Usually, they have some type of u-shaped or hollow cores. Specialty blocks for window trim, doors, pipe and rafter fittings or other building areas are usually solid and similar. They are typically 2 ¼-inches by 4-inches by 8-inches, and you typically use them instead of red clay bricks.
Advantages of Using Concrete Block Types
The main advantages of using concrete blocks include but they are not limited to:
- Durable – Concrete block types are great when you build a foundation because it’s immune to issues with extreme temperature swings or termites.
- Inexpensive – When you compare concrete block types to other building materials, concrete is usually cost-effective.
- Insulating Properties – You can use concrete as a form of insulation against cold or heat, and this can help reduce your energy bills.
- Lightweight – This is very beneficial when you have a project coming up that requires heavy manual labor.
- Versatile – You can use concrete in several different ways, including in backyard landscaping, soundproof rooms, and partition walls.
Different Uses of Concrete Block
When it comes to using concrete block types, you’ll find a huge range of uses for them. Capitalizing on this block’s versatility can help ensure that you get all of your projects around the house done without breaking your budget.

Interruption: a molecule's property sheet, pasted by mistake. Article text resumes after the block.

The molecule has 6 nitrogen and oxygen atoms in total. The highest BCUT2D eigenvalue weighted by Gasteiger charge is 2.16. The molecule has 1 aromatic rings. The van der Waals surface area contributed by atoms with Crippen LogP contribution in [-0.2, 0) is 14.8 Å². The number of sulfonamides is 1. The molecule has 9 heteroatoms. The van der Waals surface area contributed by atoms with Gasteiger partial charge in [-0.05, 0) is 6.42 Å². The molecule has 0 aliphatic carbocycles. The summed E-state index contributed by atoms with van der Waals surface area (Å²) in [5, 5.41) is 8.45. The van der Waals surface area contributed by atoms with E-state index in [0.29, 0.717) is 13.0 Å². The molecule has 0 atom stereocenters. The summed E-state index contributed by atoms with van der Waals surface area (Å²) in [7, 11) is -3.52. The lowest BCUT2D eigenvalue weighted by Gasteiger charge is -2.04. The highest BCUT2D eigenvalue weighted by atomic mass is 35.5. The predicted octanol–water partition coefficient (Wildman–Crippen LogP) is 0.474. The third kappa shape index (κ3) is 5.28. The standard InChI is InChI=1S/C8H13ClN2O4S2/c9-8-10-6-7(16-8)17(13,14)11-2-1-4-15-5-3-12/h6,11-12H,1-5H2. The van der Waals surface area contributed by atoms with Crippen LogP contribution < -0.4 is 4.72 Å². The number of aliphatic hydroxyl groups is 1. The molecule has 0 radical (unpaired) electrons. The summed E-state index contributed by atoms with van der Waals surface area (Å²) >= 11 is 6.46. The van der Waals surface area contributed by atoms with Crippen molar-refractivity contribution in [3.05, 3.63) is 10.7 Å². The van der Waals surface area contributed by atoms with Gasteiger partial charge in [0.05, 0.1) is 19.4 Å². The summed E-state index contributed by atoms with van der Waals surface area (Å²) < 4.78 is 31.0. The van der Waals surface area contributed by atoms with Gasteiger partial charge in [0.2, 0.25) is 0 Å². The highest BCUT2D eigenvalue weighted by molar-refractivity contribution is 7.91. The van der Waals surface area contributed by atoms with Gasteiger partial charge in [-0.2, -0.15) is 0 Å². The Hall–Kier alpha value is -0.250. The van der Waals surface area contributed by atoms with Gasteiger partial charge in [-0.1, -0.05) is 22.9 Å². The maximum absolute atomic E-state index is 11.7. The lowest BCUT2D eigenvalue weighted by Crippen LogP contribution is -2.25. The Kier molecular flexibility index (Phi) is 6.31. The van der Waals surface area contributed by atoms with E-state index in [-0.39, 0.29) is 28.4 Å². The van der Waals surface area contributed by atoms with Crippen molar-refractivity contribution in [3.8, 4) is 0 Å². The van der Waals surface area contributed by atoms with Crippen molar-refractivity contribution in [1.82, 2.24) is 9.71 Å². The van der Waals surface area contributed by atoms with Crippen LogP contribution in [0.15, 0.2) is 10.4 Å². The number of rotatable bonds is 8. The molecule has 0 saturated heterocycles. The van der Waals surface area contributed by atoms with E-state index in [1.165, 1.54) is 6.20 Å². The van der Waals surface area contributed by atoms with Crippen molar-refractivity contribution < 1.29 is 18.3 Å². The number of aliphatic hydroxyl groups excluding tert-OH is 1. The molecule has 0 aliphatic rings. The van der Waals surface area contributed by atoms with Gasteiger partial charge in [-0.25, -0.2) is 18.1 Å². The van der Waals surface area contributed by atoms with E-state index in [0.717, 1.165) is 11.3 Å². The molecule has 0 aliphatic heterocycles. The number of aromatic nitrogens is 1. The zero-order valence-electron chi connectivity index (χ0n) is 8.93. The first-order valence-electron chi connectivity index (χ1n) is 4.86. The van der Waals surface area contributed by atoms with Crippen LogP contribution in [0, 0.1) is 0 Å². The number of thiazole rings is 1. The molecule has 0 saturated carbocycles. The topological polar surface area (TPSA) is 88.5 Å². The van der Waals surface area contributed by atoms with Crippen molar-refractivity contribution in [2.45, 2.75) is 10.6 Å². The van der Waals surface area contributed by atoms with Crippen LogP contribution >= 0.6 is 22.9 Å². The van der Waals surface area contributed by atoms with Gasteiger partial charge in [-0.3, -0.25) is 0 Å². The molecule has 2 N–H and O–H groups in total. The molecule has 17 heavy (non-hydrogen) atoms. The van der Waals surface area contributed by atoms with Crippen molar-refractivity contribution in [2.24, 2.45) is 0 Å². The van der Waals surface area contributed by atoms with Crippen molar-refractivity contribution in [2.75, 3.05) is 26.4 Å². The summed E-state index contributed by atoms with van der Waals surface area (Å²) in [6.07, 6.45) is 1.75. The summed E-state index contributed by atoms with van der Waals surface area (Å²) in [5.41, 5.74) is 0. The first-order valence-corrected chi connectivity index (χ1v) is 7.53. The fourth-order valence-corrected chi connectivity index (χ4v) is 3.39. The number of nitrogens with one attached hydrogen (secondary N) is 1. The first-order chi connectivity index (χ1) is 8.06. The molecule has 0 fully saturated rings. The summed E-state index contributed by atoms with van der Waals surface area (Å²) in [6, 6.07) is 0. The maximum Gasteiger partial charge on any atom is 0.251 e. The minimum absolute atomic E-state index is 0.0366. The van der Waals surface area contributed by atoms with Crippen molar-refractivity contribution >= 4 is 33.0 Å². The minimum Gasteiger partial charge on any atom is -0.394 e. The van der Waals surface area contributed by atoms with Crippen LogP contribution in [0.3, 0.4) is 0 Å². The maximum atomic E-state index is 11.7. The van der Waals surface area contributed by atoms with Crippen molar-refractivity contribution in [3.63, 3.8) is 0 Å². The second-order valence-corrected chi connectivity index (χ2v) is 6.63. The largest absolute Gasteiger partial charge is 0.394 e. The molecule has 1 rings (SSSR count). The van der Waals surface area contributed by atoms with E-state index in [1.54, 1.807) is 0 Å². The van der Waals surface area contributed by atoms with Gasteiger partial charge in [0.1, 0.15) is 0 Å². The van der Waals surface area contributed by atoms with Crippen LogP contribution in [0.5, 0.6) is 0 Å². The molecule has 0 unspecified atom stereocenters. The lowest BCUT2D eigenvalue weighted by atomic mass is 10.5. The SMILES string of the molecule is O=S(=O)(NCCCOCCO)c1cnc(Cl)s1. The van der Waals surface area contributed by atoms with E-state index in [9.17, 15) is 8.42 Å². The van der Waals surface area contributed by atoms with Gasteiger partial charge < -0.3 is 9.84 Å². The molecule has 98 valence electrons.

Since this is a very versatile building product, it’s very popular in outdoor landscaping. There is an endless range of possibilities when it comes to it. You can use them to create a more minimalist bench, plant holders, steps, or walkways. It’s a cost-effective way to create solid projects that help enhance your landscape.
If you’re someone who is looking for an effective but simple way to keep your place secure, adding concrete blocks will create a solid security barrier. You can use them for different types of building sites or special events without having to spend a lot of money or have actual security there.
Various concrete block types are the perfect building material to have when you’re creating a retaining wall. It has the unique ability to keep certain elements away from your space, like unwanted landscape or water. What makes concrete the top pick for this type of wall is that it’s extremely durable while being lightweight. This combination creates a material that is much easier and quicker to work with while getting high-quality results.
We’ve outlined 16 popular concrete block types for you to consider for your next building project. You can look through them and find the ones that fit your budget and needs the best, buy them, and create lasting and professional-grade projects right in your own backyard.
Jen is a master gardener, interior designer and home improvement expert. She has completed many home improvement, decor and remodeling projects with her family over the past 10 years on their 4,500 sf Victorian house. She is also a passionate farmer who keeps goats, chickens, turkeys cows and pigs on her farm, and an instructor for her community’s Organic and Sustainable Farming project.